What to Do Before Buying a Home!

19 May
What to do before buying your first home!

In 2015, there were over one million foreclosures in the United States, this is why it is important to know what to do before buying your first home.

Owning a home is something that most people aspire to at some point in their lives. While homeownership offers a ton of benefits, everything from lowering your taxes to building equity, it’s important to make sure you are ready before you sign on the dotted line.

Buying a home before you are ready financially can turn your American dream into a nightmare. In 2015, there were over one million foreclosures in the United States. Here are a few financial tips that you should consider before you start shopping for that dream home:

Emergency fund

Nobody wants to find themselves out of a job and without an income but the truth is that you never know what is going to happen and coming up short on your mortgage payment can be financially devastating.

Experts recommend that homebuyers have enough savings to cover at least six months of their living expenses. When calculating the amount you need to save be sure to include all of your living expenses, not just your mortgage payment. Car payment, utilities, insurance costs, taxes and all other living expenses should be factored into the total.

Calculate the amount you will need and then start saving. Padding your total by 10 percent is a great idea, which will ensure that you have enough money to cover any unforeseen expenses once you become a homeowner.

Get Your Down Payment in Order

Your emergency fund is not the only saving you need to do. While it is often possible to buy a house with less than a 20 percent down payment, especially if you are a first time home buyer, coming to the table with as much money as possible is always a great idea.

A 20 percent down payment lets you avoid private mortgage insurance (PMI), which usually runs about 0.5 percent to 1 percent of your loan amount. Lenders require PMI if you don’t have a 20 percent down payment. It helps them minimize their risk, but the cost of PMI falls to you. In most cases, PMI is rolled into your monthly mortgage payment.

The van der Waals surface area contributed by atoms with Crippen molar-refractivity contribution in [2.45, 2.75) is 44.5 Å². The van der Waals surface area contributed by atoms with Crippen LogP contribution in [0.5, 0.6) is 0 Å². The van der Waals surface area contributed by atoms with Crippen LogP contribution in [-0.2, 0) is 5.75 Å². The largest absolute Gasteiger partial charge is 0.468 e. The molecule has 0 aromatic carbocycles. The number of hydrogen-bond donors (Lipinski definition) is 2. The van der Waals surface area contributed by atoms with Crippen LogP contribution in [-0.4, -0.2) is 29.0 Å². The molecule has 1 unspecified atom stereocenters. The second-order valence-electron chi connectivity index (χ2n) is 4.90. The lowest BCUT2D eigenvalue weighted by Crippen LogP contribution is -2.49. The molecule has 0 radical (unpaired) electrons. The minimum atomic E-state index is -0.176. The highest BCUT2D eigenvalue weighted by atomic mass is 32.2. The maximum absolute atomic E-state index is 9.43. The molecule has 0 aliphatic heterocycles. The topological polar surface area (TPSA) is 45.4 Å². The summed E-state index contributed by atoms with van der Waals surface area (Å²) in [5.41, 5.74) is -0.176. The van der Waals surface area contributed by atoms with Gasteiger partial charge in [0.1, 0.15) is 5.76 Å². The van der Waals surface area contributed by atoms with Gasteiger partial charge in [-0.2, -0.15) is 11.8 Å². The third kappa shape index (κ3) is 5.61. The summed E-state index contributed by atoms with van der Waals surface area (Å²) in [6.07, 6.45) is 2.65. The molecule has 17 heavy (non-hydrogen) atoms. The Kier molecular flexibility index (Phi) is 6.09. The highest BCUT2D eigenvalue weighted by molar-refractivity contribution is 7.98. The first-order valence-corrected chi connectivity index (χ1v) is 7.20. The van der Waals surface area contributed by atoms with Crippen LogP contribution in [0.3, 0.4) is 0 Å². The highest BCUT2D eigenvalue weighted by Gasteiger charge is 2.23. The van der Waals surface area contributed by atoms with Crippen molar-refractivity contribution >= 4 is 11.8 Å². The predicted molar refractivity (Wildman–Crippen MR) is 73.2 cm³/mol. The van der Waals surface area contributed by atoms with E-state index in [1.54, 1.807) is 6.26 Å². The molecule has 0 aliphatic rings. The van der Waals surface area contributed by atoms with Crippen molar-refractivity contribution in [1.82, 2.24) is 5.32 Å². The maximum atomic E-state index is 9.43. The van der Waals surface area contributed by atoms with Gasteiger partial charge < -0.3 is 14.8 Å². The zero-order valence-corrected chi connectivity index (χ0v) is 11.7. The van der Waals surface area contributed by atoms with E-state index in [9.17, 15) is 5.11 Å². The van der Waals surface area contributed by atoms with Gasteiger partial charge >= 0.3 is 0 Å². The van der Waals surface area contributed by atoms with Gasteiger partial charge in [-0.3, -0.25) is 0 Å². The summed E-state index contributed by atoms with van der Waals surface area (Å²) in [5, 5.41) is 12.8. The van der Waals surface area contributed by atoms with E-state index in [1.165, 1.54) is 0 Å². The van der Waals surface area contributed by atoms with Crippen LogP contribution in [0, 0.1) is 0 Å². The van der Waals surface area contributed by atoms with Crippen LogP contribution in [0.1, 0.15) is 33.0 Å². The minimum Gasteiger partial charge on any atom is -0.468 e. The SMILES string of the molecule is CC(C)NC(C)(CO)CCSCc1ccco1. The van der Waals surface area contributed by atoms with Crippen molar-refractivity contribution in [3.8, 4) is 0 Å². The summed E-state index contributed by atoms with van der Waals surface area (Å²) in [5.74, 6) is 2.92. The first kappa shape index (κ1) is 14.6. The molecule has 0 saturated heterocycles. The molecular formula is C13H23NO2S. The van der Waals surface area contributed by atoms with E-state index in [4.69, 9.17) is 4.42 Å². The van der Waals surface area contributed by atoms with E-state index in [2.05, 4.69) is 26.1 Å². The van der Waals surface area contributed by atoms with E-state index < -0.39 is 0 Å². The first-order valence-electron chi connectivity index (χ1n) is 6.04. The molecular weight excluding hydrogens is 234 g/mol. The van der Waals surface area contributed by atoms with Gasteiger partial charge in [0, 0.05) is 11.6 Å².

While 1 percent doesn’t sound like much PMI can be a fairly big expense. If you have a 400,000 mortgage, PMI is going to cost you an additional $4,000 a year or $333.00 a month, which could easily cover a car payment.

Coming to the table with a 20 percent down payment will also strengthen your chances of being approved for a mortgage and may help you get a better interest rate. The more skin you have in the game, the happier your lender will be writing your mortgage.

Your Credit Score Matters

Your credit score will have a huge impact on both your ability to get a mortgage and the interest rate you are offered. If you have less than stellar credit, do everything you can to shore up your score before applying for a mortgage.

A higher interest rate can dramatically affect your monthly payment, in some cases pushing the cost of a mortgage out of range.

Federal law entitles everyone to a free credit report annually. Pull your credit report before applying for a loan and check it for errors. Mistakes are not uncommon when it comes to credit reports so examine your report carefully and notify the reporting agency of any errors that you discover.

Pay off any outstanding debts if possible and make sure all bills are paid on time. Improving your credit score can take time so be patient, but in the end, improving your score can literally save tens of thousands of dollars over the course of a loan.

Calculate All Your Costs

Before shopping for a house, set a realistic budget. Include all expenses, not just the cost of the mortgage. A 3-bedroom home will be more expensive to heat and cool then a studio apartment so be sure to include all expenses when setting a budget.

Just a few expenses you should be sure to include are:

Homeowners insurance: An absolute necessity and can be a significant expense. We can help you find the best deal on homeowners insurance, just enter your zip code to shop and compare up to 12 rates and coverage options.

Utilities: You will now be responsible for all utilities, which is often not the case when renting. Ask for copies of the utility bills for any houses that you are seriously considering so you can set a realistic budget.

Maintenance: Buying a home means that there is no longer a landlord to call whenever something goes wrong. It also means you will have to maintain the yard, shovel the snow and make any necessary repairs. Consider the cost of lawnmowers, snow removal equipment and any other items you may need. Factor in the cost yearly maintenance so your budget is as accurate as possible.

Once you have your financial house in order, get out there and start shopping for your dream home.

Other Helpful Links to Consider:

  1. Is extra insurance coverage required in the event of renovations undertaken in the home?
  2. What effect does a home insurance deductible have on the premium?
  3. How do I create a home inventory list?

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